The original Kram functions were career focused (sponsorship, exposure and visibility, coaching, challenging assignments, and protection to the protégé) and psychosocial (role modeling, acceptance and confirmation, counselling, and friendship). Various minor additions have been proposed and incorporated into instruments over the years.
In Northern Europe, a very different model of mentoring emerged to that described by Kram, much more consistent with values of encouraging people to take responsibility for their own personal growth. The concept of sponsorship, in particular, is reflected in this model. These two approaches, which have been clearly established as two different constructs, are related to different aspects of the story of Athena in her dialogues with Odysseus and his son Telemachus. In one aspect, Athena is the protectress, intervening directly to assist – for example, by covering Odysseus with her aegis, or cloak of invisibility (shades of Harry Potter!) – hence the term protégé (one, who is protected). In the other aspect, Athena is the goddess of wisdom, using her wisdom to help Odysseus and Telemachus develop their own wisdom. From this tradition comes the term mentee (someone, who learns by being caused to think).
If we think about the function of mentoring, rather than about mentor functions, the literature suggests that it is primarily about career assistance (in sponsorship mentoring) or about self-learning and self-growth or wisdom (in developmental mentoring). Of course, a sponsorship mentoring approach may in some circumstances result in deep personal learning (for example, through cycles of role modelling and rejection) and developmental mentoring typically has career impacts as the mentee gains greater clarity about both their inner context (who they are and what they want) and their outer context (the opportunities in the world around them).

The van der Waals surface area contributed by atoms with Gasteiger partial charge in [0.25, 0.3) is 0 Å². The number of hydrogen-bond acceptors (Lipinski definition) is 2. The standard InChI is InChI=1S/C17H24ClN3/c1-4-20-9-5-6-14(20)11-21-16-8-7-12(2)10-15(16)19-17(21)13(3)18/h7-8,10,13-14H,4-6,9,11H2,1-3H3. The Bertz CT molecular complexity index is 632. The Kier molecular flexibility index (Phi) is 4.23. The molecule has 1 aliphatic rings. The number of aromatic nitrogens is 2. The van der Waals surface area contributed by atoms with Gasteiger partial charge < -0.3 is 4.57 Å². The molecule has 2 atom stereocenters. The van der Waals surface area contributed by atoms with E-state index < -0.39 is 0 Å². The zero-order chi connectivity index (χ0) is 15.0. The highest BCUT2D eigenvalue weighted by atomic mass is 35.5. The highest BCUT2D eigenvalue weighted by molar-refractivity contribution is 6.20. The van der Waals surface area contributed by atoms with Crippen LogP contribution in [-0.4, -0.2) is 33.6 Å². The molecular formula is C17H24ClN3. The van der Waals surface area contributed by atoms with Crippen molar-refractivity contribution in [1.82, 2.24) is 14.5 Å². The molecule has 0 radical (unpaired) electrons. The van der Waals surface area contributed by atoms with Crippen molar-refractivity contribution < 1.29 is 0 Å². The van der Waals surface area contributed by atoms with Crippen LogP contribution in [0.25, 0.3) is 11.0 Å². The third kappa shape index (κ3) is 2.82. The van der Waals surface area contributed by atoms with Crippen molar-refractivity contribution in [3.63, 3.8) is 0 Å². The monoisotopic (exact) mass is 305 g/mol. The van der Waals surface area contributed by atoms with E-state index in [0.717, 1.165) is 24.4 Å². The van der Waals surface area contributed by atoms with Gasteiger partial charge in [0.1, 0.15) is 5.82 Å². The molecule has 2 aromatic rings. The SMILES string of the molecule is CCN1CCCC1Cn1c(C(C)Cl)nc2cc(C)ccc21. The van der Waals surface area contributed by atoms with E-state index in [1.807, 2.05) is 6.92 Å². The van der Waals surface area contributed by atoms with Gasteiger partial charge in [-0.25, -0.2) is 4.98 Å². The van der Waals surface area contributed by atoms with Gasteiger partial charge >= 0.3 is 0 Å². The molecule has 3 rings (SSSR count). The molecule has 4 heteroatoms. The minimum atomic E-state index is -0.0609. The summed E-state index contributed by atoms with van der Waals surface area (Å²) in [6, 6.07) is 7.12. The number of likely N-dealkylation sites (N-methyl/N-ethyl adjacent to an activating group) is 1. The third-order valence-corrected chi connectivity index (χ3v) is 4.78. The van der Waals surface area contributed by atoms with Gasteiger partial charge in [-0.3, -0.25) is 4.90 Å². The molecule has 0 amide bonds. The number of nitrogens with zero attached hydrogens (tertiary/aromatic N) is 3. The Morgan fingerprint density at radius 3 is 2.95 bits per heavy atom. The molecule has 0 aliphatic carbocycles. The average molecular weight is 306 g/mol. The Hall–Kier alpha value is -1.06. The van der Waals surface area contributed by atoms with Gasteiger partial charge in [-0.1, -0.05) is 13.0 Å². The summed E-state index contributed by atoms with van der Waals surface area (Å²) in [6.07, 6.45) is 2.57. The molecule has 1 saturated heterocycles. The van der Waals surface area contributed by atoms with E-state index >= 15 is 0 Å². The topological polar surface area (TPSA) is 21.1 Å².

So what’s the bottom line for future research in mentoring? Should we consign mentoring functions to an interesting footnote in the development of our understanding of the mentoring phenomenon? From a global perspective this may be easier outside the US than within, not least because in Europe and other continents the debate has moved on to focus more on the competencies of mentors and mentees. There is potentially some overlap between functions and competencies, but competencies take us beyond observed behaviours to what behaviours have greatest impact works and how. So some of the important questions for my current studies are:

  • What is about how effective mentors and mentees listen, craft questions, and reflect together and apart, that leads to good outcomes?
  • What is different about the mentoring relationship and the mentoring dialogue compared to other conversations in the workplace?

Perhaps it’s not time yet to bury mentoring functions, but it probably is time to move on.
© David Clutterbuck, 2015
[1] Ragins, BR and Cotton, JL, 1999, Mentor Functions and Outcomes: A Comparison of Men and Women in Formal and Informal Mentoring Relationships, Journal of Applied Psychology Vol. 84, No. 4, 529-550)